Hoodoo Love

Hoodoo Love is a play by American playwright and producer Katori Hall. It debuted off-Broadway at Cherry Lane Theater in 2007 and has been produced in other metropolitan areas in the years since. The Great Depression-era play tells the story of an aspiring singer in Memphis, Toulou, who seeks help with her personal life from a local hoodoo practitioner. The play received mixed critical reception after its initial release and received more positive reviews for later productions.[1]


Set in 1933 in Memphis, aspiring singer Toulou seeks help from an elderly neighbor, Candylady, to secure the love of her restless musician boyfriend. Candylady performs hoodoo to help her, after which her born-again Christian brother re-enters her life.[2][3]


Original run (2007)Edit

2017 (Seattle) and 2019 (Chicago)Edit

  • Martasia Jones as Toulou[3]
  • Shariba Rivers as Candylady[3]
  • Matthew James Elam as Ace of Spades[2]
  • Christopher Wayland Jones as Jib[2]


Hall developed the play through Cherry Lane's Mentor Project under the mentorship of Lynn Nottage. It debuted off-Broadway at Cherry Lane Theater from November 1, 2007 - December 9, 2007.[4] Hoodoo Love is Hall's debut play.[3]

It has had several other productions throughout the years in other cities including Los Angeles (2012)[5] Seattle (2017),[3] and Chicago (2019).[2][6]

Critical receptionEdit

The show received mixed critical reception after its initial off-Broadway run. Writing for The Village Voice, Tom Sellar stated: "And this debut play...has several evocative moments—especially when it delves into hoodoo, an African-American folk magic, which Hall uses to conjure her drama’s most compelling scenes. In other places, however, Hoodoo Love lumbers along a little like one of the freight trains the characters hear in the night, overloaded with themes from slavery to music to magic."[7] In a less positive review, Anne Midgette wrote for the New York Times, "Flawed as the play is, it is a creditable early effort. It shows Ms. Hall as a strong presence who is still working out how to articulate what it is that she wants to say."[4]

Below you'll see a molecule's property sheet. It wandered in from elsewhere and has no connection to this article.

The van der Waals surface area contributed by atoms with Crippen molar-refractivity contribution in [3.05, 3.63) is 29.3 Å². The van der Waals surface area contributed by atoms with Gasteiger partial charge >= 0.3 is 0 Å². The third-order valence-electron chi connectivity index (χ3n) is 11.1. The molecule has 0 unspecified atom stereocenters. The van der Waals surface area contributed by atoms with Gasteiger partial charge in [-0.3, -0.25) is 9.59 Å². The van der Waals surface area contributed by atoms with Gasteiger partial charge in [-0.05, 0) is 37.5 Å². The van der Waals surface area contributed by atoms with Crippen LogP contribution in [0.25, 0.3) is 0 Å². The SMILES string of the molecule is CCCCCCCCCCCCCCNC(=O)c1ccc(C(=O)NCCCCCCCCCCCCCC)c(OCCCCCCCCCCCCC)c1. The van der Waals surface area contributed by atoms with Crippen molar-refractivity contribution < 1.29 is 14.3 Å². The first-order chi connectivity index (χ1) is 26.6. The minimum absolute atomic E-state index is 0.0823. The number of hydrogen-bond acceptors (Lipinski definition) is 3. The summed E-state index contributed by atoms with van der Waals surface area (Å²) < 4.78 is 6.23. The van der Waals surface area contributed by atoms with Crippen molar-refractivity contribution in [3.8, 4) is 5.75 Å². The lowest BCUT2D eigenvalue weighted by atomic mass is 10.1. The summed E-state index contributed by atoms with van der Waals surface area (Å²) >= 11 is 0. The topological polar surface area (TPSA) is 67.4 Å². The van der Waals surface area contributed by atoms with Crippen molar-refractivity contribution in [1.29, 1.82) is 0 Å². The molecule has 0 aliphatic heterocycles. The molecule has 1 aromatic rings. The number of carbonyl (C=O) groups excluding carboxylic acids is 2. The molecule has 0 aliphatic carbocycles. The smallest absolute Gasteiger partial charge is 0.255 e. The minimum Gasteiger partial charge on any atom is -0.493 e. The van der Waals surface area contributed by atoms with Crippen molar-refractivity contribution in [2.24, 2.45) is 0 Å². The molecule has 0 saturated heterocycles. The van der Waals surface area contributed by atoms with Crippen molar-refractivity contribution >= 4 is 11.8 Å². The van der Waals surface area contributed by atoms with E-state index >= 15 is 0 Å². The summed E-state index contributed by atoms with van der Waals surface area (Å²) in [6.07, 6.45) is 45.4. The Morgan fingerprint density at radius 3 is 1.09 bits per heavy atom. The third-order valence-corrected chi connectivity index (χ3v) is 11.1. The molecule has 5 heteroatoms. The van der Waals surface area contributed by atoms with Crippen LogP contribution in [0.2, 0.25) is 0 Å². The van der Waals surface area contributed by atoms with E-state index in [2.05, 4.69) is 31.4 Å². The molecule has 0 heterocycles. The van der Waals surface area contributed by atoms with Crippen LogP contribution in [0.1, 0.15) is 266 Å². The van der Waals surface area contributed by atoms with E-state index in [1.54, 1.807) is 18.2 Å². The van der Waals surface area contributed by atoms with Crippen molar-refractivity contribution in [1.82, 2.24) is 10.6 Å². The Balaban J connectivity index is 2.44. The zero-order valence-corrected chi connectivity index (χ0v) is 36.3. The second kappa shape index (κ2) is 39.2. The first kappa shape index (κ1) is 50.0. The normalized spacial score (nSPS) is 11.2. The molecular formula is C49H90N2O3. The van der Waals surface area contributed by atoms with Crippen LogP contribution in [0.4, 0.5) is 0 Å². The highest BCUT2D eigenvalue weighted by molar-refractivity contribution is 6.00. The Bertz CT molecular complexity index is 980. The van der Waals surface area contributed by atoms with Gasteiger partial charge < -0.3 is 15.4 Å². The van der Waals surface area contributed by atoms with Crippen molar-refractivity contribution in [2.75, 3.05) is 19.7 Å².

Hoodoo Love received more positive reviews for later productions. David C. Nichols stated for the Los Angeles Times in 2012, "Admittedly, her debut script sports some clichés and arbitrary plotting amid the pre-PC patois and imaginative interstitial songs -- musical director Haskel Joseph's live guitar licks are worth admission -- yet it fascinates us despite its flaws."[5] Sara Porkalob wrote about the 2017 Seattle production for The Stranger, "What I had seen was full, moving, and blooded with real people, a celebration of Black resilience running through it."[3] In a review for Chicago Tribune in 2019, Chris Jones gave it 3/4 stars and wrote: "The set doesn’t free up the strongest, central part of the stage and, frankly, the constantly swinging screen doors end up as a distraction. But the visual finale that these two artists pull off in this small space is pretty spectacular...and each performer here is diving deep into a difficult work, richly staged."[2]


  1. ^ Reid, Kerry. "Magic and music combine in the Memphis-set Hoodoo Love". Chicago Reader. Retrieved 2020-07-11.
  2. ^ a b c d e Jones, Chris. "In Katori Hall's 'Hoodoo Love,' a woman in love needs a little help from the spirits". chicagotribune.com. Retrieved 2020-07-11.
  3. ^ a b c d e f "Hoodoo Love Is a Thunderous Play About Black Magic, Black Pain, Black Love, and Especially Black Women". The Stranger. Retrieved 2020-07-11.
  4. ^ a b c d e f Midgette, Anne (2007-12-09). "Magic and Memphis, Along With a Little Bit of Music". The New York Times. ISSN 0362-4331. Retrieved 2020-07-11.
  5. ^ a b "Theater review: 'Hoodoo Love' at the Ruby Theatre". LA Times Blogs - Culture Monster. 2012-03-01. Retrieved 2020-07-11.
  6. ^ Skethway, Nathan (2019-11-05). "A Look at Katori Hall's Hoodoo Love at Raven Theatre in Chicago". Playbill. Retrieved 2020-07-11.
  7. ^ Sellar, Tom (2007-10-30). "Katori Hall's Hoodoo Love | The Village Voice". www.villagevoice.com. Retrieved 2020-07-11.

External linksEdit